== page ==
Learning to walk is a complex matter, but doubtless one reason it is achievable is that the child can depend on the forces of gravity, distribution of weight and balance, which are constant. The child is rewarded every time balance is maintained and taught by a tumble when balance is lost. The child feels balance being maintained or being lost.

Learning to talk is enormously complex, but again surely one reason it is achievable is that certain sounds are always associated with certain objects, actions, ideas. The spoken word ‘mother,’ or ‘mamma,’ or ‘ma’ always means a given person in a given role, as does ‘pa.’ The spoken syllable ‘milk’ always means milk, ‘jump’ means jump and so on. The sounds are reliable hence learnable. We have little trouble teaching children to tell time because we are consistent on the differing jobs of the clock hands, and we are consistent on the numbers and their positions on the clock face. Learning always involves perception of a pattern – the simpler and more reliable the pattern, the quicker the learning.

A basic principle of all learning is that children need a perceived reliable and integrated world as a basis for learning. All aspects of socialization, including necessary skills, are much more readily acquired if the child has the confident feeling of being in a reliable, secure and therefore a trusted world. Such a world is integrated in that one aspect of experience builds into or reinforces another. For example, learning to walk builds into learning to run, which builds into participation in (social interaction) children’s games requiring running. This means that learning to talk will build into learning to write and read. In an integrated world, writing and reading should be as closely and as naturally as possible linked to speaking.

The principle of reliability does not mean that a child [will] never be surprised or shocked or puzzled or discouraged. It does not require a world of monotony. But it does require a regularity of pattern in the skills crucial to the culture.

III. Our Present System Constitutes Psychic Child Abuse.
What is being insisted upon here is nothing other than we have all said repeatedly over the years as a basis for the education of children. We have said, “Don’t lie to children.” The position here put forward is that our spelling is deceptive — it is one lie after another and hence it constitutes, not education, but psychic child abuse. Unnecessarily difficult and confusing word forms, which many children fail, are not helping them to “grow” — it is not “educating” them — it is child abuse.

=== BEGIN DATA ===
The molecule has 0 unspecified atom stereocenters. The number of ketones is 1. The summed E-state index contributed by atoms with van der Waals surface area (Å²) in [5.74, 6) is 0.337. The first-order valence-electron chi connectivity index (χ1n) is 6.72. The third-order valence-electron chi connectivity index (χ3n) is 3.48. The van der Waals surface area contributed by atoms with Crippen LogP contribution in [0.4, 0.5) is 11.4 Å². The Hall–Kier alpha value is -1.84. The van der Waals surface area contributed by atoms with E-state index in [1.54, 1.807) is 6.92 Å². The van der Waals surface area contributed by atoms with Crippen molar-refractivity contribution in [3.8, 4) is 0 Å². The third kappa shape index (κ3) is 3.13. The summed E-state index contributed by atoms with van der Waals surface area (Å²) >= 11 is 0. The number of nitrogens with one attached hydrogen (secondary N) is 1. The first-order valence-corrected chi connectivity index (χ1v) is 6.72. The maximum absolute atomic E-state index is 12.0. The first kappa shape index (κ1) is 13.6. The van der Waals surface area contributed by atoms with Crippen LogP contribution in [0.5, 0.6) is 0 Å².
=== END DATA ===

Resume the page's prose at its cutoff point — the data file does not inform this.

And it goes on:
It is no less abuse because the system is administered in the name of knowledge and culture, or because it is enshrined in tradition. It is no less abuse because the forms come down to us wrapped in the prestige of “English literature:’ It is no less abuse because the system is standard throughout the land or because we all participate in it, nor because it is curricularized and blessed with the authority of every school board of every state. It is no less abuse because children cannot manage the perspective or the courage to cry out specifically against it. It is abuse because it traps children in needless drudgery and frustration, detracts from their feelings of success and of adequacy, defies and negates their sense of logic, robs many of them of love of written forms, and forces them over a course which many fail.

IV. For the children, we should have the courage to change.
Why haven’t we long ago shifted to a consistent phonemic spelling which was and is the intent of our alphabetic system? Despite high-sounding “lexical” and etymological rationalizations, the real reason is that we are used to the forms and do not want to undergo the inconvenience of change. As one graduate student put it, “I’ve learned to operate in one system and I’ll be damned if I’ll learn another.”

But tremendous educational and monetary benefits could be reaped through such a change. Before we opt for costly pie-in-the-sky gimmicks, we should reform our child-defeating spelling. Simplified spelling could be the most fundamental and far-reaching educational innovation since the introduction of the common school.

[1] Nyikos, Julius, “A Linguistic Perspective of Functional Illiteracy,” The Fourteenth LACUS Forum 1987 (Lake Bluff, Illinois: Linguistic Association of Canada and the United States, 1988), pp. 146-163.